Adopting a durable business model – the key to long-term success in the Internet of Things
The IoT is bringing about new ways of living and working that will stay with us for years to come. Companies are working hard to produce connected products that consumers will purchase and find long-term value in.
Equally important as the consumer value is the benefits a connected device will bring to the business itself. Increased revenue is surely one of the more attractive benefits, but it goes much beyond that. Data produced by connected products can provide guidance to help companies build better, more appealing products, can help support teams understand issues to provide quick remediation, and can help the sales organisation identify how customers are using the product — increasing cross-sell and upsell opportunities.
The advantages of jumping on the IoT bandwagon can be innumerable – that is as long as companies think about their business model long term. Still too often, the focus is solely on the act of getting a connected product to market and not about the longer term responsibilities and benefits having a connected business, says Ryan Lester, director of IoT Strategy, Xively by LogMeIn.
In order to have staying power in this already crowded market, product companies need to ensure that their business model is durable enough to support the long-term IoT journey. Here are a few tips:
Think beyond the one-time sale
For many traditional product companies once a product has left the store shelves, it’s game over from a revenue perspective. Hopefully the customer likes the product enough to continue to upgrade over time, but the main focus is on the initial sale. The IoT changes all of that. It opens up opportunity for recurring revenue streams based on subscription models, replenishables, and much more.
This new shift makes upsell, cross-sell and regular and repeated revenue opportunities much more available than ever before. For example, if you are in the connected printer business – the object may not be to sell the printer itself.
It may be to sell a regular printing service where you promise the customer they will always be able to print for a regular fee (i.e. you provide them a printer, take care of maintenance, paper refills, ink cartridge replacements, etc.). Or if you are in the business of actually selling the printer, a connected version can tell you when it will need maintenance or refills so you can cross-sell service contracts or regular delivery of printer ink and paper. Planning for how you can make money after the original deal should have a principal place in the overall business plan.
Be driven by efficiencies, not entirely by revenue
A recent study we commissioned with Harbor Research found that around a third (34%) of product companies reported that business efficiencies are the number one justification when selling IoT projects internally. Only 6% anticipated revenue would be the top benefit of implementation, yet 87% of those who have developed a connected product are seeing revenue improvements.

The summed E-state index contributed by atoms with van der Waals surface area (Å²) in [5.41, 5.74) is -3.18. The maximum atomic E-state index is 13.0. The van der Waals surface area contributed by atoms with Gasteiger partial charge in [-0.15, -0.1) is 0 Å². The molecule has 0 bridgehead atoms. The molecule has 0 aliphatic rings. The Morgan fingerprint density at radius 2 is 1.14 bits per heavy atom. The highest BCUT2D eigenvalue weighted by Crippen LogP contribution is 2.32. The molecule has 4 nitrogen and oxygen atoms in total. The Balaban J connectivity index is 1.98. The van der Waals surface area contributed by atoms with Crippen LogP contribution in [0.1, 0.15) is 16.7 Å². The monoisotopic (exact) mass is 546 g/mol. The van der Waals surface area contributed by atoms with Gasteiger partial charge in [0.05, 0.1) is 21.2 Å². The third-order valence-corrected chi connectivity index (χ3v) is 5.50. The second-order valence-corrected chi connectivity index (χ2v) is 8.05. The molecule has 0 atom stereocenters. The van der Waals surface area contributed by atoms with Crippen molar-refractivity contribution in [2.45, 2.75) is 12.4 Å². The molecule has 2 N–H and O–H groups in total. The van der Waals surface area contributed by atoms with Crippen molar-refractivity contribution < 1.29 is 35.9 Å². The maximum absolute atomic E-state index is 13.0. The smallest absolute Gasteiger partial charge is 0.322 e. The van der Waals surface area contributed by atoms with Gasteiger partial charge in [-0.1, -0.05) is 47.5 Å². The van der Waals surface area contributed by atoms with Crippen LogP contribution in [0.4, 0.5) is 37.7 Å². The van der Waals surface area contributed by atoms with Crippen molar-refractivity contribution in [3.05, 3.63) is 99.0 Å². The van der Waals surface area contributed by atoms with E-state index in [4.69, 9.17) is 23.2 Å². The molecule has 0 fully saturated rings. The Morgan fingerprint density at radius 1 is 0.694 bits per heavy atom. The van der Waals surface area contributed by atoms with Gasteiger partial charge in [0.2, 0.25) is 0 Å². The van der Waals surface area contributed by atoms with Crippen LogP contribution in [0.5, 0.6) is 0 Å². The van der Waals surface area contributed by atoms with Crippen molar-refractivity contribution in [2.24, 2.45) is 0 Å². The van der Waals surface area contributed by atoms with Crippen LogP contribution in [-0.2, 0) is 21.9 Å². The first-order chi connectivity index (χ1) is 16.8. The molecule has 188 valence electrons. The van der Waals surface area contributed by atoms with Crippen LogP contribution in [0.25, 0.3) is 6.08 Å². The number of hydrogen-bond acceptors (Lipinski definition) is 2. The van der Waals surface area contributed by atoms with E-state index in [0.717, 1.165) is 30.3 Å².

Put simply, to put revenue improvement as the main reason for embarking on a connected product journey would be equivalent to putting the cart before the horse. IoT is at its best when it is used to improve relationships and processes. Once that is in place, the other benefits will surely follow.
Security by Design; Not as an Afterthought
The IoT offers a brand new way to engage with your customers. You are creating a real-time connection with them and if they don’t feel confident in that connection, they will go somewhere else. It’s important to protect the data coming from IoT devices just as you would any other personal information. The challenge comes in how best to approach it. The Internet of Things comes with a whole new set of security hurdles – many of which most traditional product companies never had to tackle before.
Security should be purpose-built for the IoT and entrenched in every aspect from the infrastructure itself and the apps, to connections and integrations and beyond. Taking security shortcuts can be tempting to help speed up the development phase, but history shows us that it will only cause pain down the road and could ultimately damage consumer confidence in the long term.
Now that it is becoming increasingly clear that IoT is here to stay, businesses must approach it with this reality in mind. As IoT transitions from the possible to an actuality, companies must make sure that they are appropriately positioned to make the most of what lies ahead. Adopting a durable business model puts you in the best position to come out of the gate strong and stay competitive.
The author of this blog is Ryan Lester, director of IoT Strategy, Xively by LogMeIn
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